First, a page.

Cadlina modesta

Photo courtesy of Jeff Hamann

Cadlina modesta MacFarland, 1966

Continuing our series on the eastern Pacific species of the genus Cadlina , this week we present the relatively rare, primarily intertidal Cadlina modesta. I will always have a special place in my "biological sensitivity" for this species, because it was the topic of my third scientific publication (Bertsch, 1969).

We know a lot more about it than when it was described by MacFarland (1966), and my note on its occurrence at Moss Beach, California. Those were the days when we were long-haired undergraduates and fanatic youngsters overturning rocks along the central California coastline, from Jim Lance's La Jolla sites, to Steve Long's and Richard Roller's San Luis Obispo County sites, to northern San Mateo County. Obviously, the connection between an alga species is not of prey importance, but it might have helped understand the intertidal zonation pattern where the species had been found.

Today, through the work of McDonald & Nybakken (1978), and especially Goddard (1984 and 1998), we know that Cadlina modesta feeds exclusively on the dendroceratid sponges Aplysilla glacialis and Halisarca sp. Indeed, three other species of eastern Pacific cadlinids also have a feeding preference for Aplysilla glacialis: Cadlina sparsa, Cadlina flavomaculata, and Cadlina luteomarginata. The first two species I have recently discussed in the Nudibranch of the Week, the latter will be the week after the posting of Cadlina modesta. This "modest cadlinid" (please note that the Latin word modestus , -a, -um means "moderate, keeping within bounds, orderly, restrained, unassuming," certainly none of which apply to those who study them!) ranges from Point Lena, Alaska (Lee and Foster, 1985) to La Jolla, California (MacFarland, 1966).

It is humbly identified by its "low-key" markings: a light yellowish body coloration, with fainter yellow-white branchial plumes, and a series of small, bright yellow dots around the mid-lateral portion of the dorsum (see Behrens, 1991). Radular illustrations and formulae are presented in MacFarland, 1966, and McDonald, 1983 (in which can also be found a fairly complete bibliography of references to this species to the date of publication of the ms.)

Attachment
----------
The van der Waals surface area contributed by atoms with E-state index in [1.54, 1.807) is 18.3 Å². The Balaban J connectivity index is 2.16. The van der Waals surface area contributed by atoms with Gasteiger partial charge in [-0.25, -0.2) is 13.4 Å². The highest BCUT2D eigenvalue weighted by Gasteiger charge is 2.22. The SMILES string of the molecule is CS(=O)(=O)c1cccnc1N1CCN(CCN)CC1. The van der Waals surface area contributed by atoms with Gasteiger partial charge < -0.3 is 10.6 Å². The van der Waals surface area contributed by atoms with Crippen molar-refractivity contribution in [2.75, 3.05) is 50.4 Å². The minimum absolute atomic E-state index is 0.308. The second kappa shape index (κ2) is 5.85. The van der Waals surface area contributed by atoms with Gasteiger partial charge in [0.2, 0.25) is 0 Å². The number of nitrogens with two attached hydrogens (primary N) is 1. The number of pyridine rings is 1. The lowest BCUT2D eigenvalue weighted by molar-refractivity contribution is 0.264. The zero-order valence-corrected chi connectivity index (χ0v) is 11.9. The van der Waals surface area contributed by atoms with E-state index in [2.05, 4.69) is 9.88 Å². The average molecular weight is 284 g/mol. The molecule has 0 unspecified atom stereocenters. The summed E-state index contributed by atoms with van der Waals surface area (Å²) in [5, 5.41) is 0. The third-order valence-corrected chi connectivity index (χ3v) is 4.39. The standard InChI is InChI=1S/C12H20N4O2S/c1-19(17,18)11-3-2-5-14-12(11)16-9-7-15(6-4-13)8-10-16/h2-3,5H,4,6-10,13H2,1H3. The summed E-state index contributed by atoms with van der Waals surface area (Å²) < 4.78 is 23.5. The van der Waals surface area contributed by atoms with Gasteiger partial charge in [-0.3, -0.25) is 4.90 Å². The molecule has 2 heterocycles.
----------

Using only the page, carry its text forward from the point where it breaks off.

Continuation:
I am most pleased and honored to present this species using the photograph of my friend and colleague Jeff Hamann. He has been interested in, photographed and studied nudibranchs in various seas for many years. Thank you, Jeff , for letting me use your excellent photograph.

Literature Cited

Behrens, David. 1991. Pacific coast nudibranchs. Sea Challengers, Monterey. 107 pp.
Bertsch, Hans. 1969. A note on the range of Cadlina modesta : a range extension, with notes on habitat and a color variation. The Veliger 12 (2): 231-232.
Goddard, Jeffrey H.R. 1984. The opisthobranchs of Cape Arago, Oregon, with notes on their biology and a summary of benthic opisthobranchs known from Oregon. Veliger 27 (2) 143-163.
-----. 1998. A summary of the prey of nudibranch molluscs from Cape Arago, Oregon. Opisthobranch Newsletter 24 (2): 11-14.
Lee, R.S., and Nora Foster. 1985. A distributional list with range extensions of the opisthobranch gastropods of Alaska. Veliger 27 (4): 440-448. MacFarland, Frank Mace. 1966. Studies of Opisthobranchiate mollusks of the Pacific coast of North America. Mem. California Academy of Sciences 6: 1-546 pp.
McDonald, Gary R. 1983. A review of the nudibranchs of the California coast. Malacologia 24 (1-2): 114-276.
McDonald, Gary R., and J. Nybakken. 1978. Additional notes on the food of some California nudibranchs with a summary of known food habits of California species. Veliger 21 (1): 110-118.

Dr. Hans Bertsch
192 Imperial Beach Blvd. #A
Imperial Beach, Calif
Jun. 2003

Taxonomic Information and Photos Courtesy of Dr. Hans Bertsch
College of Oceaneering, 3580 Aero Court, San Diego, CA 92123

This is Hans, with his mother Olga, her parents, and his sister Kathy. Hans is immediately recognizable even without his beard because he refuses to look at the camera, but is looking down, in early training to look down and under rocks for nudibranchs.

You can drop Hans a note at

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